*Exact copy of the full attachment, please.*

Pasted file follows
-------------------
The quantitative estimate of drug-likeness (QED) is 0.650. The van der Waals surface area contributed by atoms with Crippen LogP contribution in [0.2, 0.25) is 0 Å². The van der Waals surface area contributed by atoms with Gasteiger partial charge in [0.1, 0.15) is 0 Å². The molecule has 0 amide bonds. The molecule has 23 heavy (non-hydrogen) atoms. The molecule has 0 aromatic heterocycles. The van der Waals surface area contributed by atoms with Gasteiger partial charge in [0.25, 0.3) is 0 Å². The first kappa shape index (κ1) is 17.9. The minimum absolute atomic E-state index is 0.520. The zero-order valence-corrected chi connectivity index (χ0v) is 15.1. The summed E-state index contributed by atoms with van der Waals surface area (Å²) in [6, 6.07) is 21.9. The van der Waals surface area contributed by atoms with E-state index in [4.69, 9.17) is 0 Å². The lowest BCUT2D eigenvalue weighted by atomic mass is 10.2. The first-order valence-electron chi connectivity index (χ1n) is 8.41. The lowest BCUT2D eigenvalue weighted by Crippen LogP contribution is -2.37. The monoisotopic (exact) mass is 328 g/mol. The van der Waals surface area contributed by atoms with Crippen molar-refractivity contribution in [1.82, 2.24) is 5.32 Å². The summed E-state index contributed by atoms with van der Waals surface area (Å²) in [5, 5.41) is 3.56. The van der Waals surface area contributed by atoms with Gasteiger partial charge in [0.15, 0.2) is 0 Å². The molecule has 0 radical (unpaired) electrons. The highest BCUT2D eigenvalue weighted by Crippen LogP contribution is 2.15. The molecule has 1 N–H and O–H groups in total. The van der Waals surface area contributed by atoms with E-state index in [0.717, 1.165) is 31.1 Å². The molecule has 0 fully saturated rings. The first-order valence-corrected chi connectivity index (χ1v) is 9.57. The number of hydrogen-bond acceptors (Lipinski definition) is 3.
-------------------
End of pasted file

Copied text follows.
The quantitative estimate of drug-likeness (QED) is 0.650. The van der Waals surface area contributed by atoms with Crippen LogP contribution in [0.2, 0.25) is 0 Å². The van der Waals surface area contributed by atoms with Gasteiger partial charge in [0.1, 0.15) is 0 Å². The molecule has 0 amide bonds. The molecule has 23 heavy (non-hydrogen) atoms. The molecule has 0 aromatic heterocycles. The van der Waals surface area contributed by atoms with Gasteiger partial charge in [0.25, 0.3) is 0 Å². The first kappa shape index (κ1) is 17.9. The minimum absolute atomic E-state index is 0.520. The zero-order valence-corrected chi connectivity index (χ0v) is 15.1. The summed E-state index contributed by atoms with van der Waals surface area (Å²) in [6, 6.07) is 21.9. The van der Waals surface area contributed by atoms with E-state index in [4.69, 9.17) is 0 Å². The lowest BCUT2D eigenvalue weighted by atomic mass is 10.2. The first-order valence-electron chi connectivity index (χ1n) is 8.41. The lowest BCUT2D eigenvalue weighted by Crippen LogP contribution is -2.37. The monoisotopic (exact) mass is 328 g/mol. The van der Waals surface area contributed by atoms with Crippen molar-refractivity contribution in [1.82, 2.24) is 5.32 Å². The summed E-state index contributed by atoms with van der Waals surface area (Å²) in [5, 5.41) is 3.56. The van der Waals surface area contributed by atoms with Gasteiger partial charge in [0.15, 0.2) is 0 Å². The molecule has 0 radical (unpaired) electrons. The highest BCUT2D eigenvalue weighted by Crippen LogP contribution is 2.15. The molecule has 1 N–H and O–H groups in total. The van der Waals surface area contributed by atoms with E-state index in [0.717, 1.165) is 31.1 Å². The molecule has 0 fully saturated rings. The first-order valence-corrected chi connectivity index (χ1v) is 9.57. The number of hydrogen-bond acceptors (Lipinski definition) is 3.